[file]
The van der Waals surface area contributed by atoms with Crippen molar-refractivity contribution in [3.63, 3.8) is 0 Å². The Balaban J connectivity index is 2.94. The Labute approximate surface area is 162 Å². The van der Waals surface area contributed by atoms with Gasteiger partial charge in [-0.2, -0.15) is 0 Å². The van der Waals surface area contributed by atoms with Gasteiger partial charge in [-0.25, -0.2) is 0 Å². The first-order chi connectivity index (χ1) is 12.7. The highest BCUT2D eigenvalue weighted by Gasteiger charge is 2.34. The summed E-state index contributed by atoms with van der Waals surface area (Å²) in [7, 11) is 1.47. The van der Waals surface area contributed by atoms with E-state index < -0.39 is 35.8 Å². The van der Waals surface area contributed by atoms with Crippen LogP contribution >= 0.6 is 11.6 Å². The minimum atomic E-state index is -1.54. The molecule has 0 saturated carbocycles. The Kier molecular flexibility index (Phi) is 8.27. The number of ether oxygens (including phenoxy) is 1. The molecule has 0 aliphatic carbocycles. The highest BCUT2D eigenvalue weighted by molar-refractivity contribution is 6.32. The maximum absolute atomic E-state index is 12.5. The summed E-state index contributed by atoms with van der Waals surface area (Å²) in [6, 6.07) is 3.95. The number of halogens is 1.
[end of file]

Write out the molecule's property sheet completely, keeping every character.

The van der Waals surface area contributed by atoms with Crippen molar-refractivity contribution in [3.63, 3.8) is 0 Å². The Balaban J connectivity index is 2.94. The Labute approximate surface area is 162 Å². The van der Waals surface area contributed by atoms with Gasteiger partial charge in [-0.2, -0.15) is 0 Å². The van der Waals surface area contributed by atoms with Gasteiger partial charge in [-0.25, -0.2) is 0 Å². The first-order chi connectivity index (χ1) is 12.7. The highest BCUT2D eigenvalue weighted by Gasteiger charge is 2.34. The summed E-state index contributed by atoms with van der Waals surface area (Å²) in [7, 11) is 1.47. The van der Waals surface area contributed by atoms with E-state index < -0.39 is 35.8 Å². The van der Waals surface area contributed by atoms with Crippen LogP contribution >= 0.6 is 11.6 Å². The minimum atomic E-state index is -1.54. The molecule has 0 saturated carbocycles. The Kier molecular flexibility index (Phi) is 8.27. The number of ether oxygens (including phenoxy) is 1. The molecule has 0 aliphatic carbocycles. The highest BCUT2D eigenvalue weighted by molar-refractivity contribution is 6.32. The maximum absolute atomic E-state index is 12.5. The summed E-state index contributed by atoms with van der Waals surface area (Å²) in [6, 6.07) is 3.95. The number of halogens is 1.